Looking to visit or maybe buy or rent a condo or house in Thailand? It’s always a good idea to learn a few phrases in the native language, to help you navigate day-to-day life, make friends, buy food, and more. Here are ten phrases we think you should know.
Sawatdee Ka/Khap (Hello)
The people of Thailand are known for their friendly, welcoming personalities. Their kindness will only increase if you show some friendliness back. Being able to say hello in Thai will go a long way towards helping you make friends. The word is always said along with the appropriate polite article, which is “ka” if you’re a female and “khap” if you’re a male. These articles are also often included at the end of sentences, as a polite ending that is like saying “please.”
After spending some time in Thailand, you’ll be eager to mirror their friendliness. Being able to say goodbye in Thai will certainly earn you some smiles. Don’t forget the “ka” or “khap” on the end for politeness.
Pood Thai mai dai (I cannot speak Thai)
While Thai is the official language, many people in Thailand, and particularly in Bangkok, speak English as well. But knowing how to let someone know that you don’t speak Thai in their native language at least shows that you are making an effort to acknowledge that you are a visitor or recent resident to the country.
Houng-num yu nai (where is the toilet?)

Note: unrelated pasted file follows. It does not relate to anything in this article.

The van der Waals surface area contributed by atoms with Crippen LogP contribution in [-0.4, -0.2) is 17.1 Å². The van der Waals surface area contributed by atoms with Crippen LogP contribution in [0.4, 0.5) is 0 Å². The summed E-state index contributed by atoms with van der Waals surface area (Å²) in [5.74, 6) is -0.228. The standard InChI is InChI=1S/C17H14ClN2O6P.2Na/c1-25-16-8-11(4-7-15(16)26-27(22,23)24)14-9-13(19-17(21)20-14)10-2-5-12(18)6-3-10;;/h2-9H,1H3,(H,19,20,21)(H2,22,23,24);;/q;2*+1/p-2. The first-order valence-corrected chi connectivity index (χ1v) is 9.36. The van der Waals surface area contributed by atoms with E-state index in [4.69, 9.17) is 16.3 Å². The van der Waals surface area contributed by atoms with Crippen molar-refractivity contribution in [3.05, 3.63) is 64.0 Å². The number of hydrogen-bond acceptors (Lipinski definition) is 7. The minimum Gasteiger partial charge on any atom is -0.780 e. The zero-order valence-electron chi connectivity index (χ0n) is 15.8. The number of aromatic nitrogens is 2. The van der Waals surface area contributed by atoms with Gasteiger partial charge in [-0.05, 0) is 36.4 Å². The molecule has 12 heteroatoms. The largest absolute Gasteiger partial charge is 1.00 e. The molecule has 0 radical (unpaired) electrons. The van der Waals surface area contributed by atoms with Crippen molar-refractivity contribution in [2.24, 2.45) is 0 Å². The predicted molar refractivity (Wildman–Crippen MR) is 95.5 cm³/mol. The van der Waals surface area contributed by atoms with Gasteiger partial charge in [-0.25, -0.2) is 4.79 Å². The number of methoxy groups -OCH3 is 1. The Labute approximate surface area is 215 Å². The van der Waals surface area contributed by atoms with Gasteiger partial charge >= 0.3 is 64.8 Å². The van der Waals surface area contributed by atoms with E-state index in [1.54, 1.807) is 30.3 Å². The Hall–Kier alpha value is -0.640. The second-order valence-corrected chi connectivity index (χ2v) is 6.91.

Is there anything worse than being in the middle of an unfamiliar place and not knowing where to find a bathroom? Memorise this phrase just in case.
Thailand is known for its delicious food. Whether you are buying from a street cart or from a five-star restaurant, letting the cook or chef know that the food was delicious will always be appreciated. If you’re moving to Thailand and think you’ll frequent a certain food cart or restaurant, using this phrase often will help you become a welcome regular. Add “Mak” on the end to convert it into ‘very delicious’.
Chan/phom-long-tang (I’m lost)
Bangkok is a large, busy city, and it can be easy to get lost. Even if you must ask for directions in English, being able to let someone know that you’re lost might help you find a friendly stranger willing to point you towards your destination.
Kob-kun (Thank you)
It’s always a good idea to learn how to thank someone in their native tongue. Don’t forget to add “Ka” for female speakers and “khap” if you are male.
Lot noi dai mai (Can you give a little discount?)
If you plan to do any shopping in Bangkok’s famous street markets, you’ll want to know this phrase. Bartering is a common-and expected-practice throughout Thailand. Being able to ask for a cheaper price in Thai might just help you land a great deal. It also doesn’t hurt to brush up on your bartering skills ahead of time, especially if you plan on buying or renting property in Bangkok or elsewhere in Thailand and therefore staying in the country for a while.
An-nee-tao-rai (How much is this?)
If you learn this phrase in conjunction with the last one, you’ll never need to worry about whether a street vendor or store owner speaks English, because you’ll be able to work your way through any exchange.
Khun is unique in that it doesn’t have a direct translation to English. This word is used as a title before a person’s name, though it isn’t gender specific. It’s viewed as a polite way to address someone. For instance, if you wanted to get a waiter’s attention at a restaurant, you could say “khun ka” (if you’re female) or “khun khap” (if you’re a male).
Want to learn more and learn how to pronounce these phrases and more? Check out this YouTube video on the 25 Must-Know Thai Phrases
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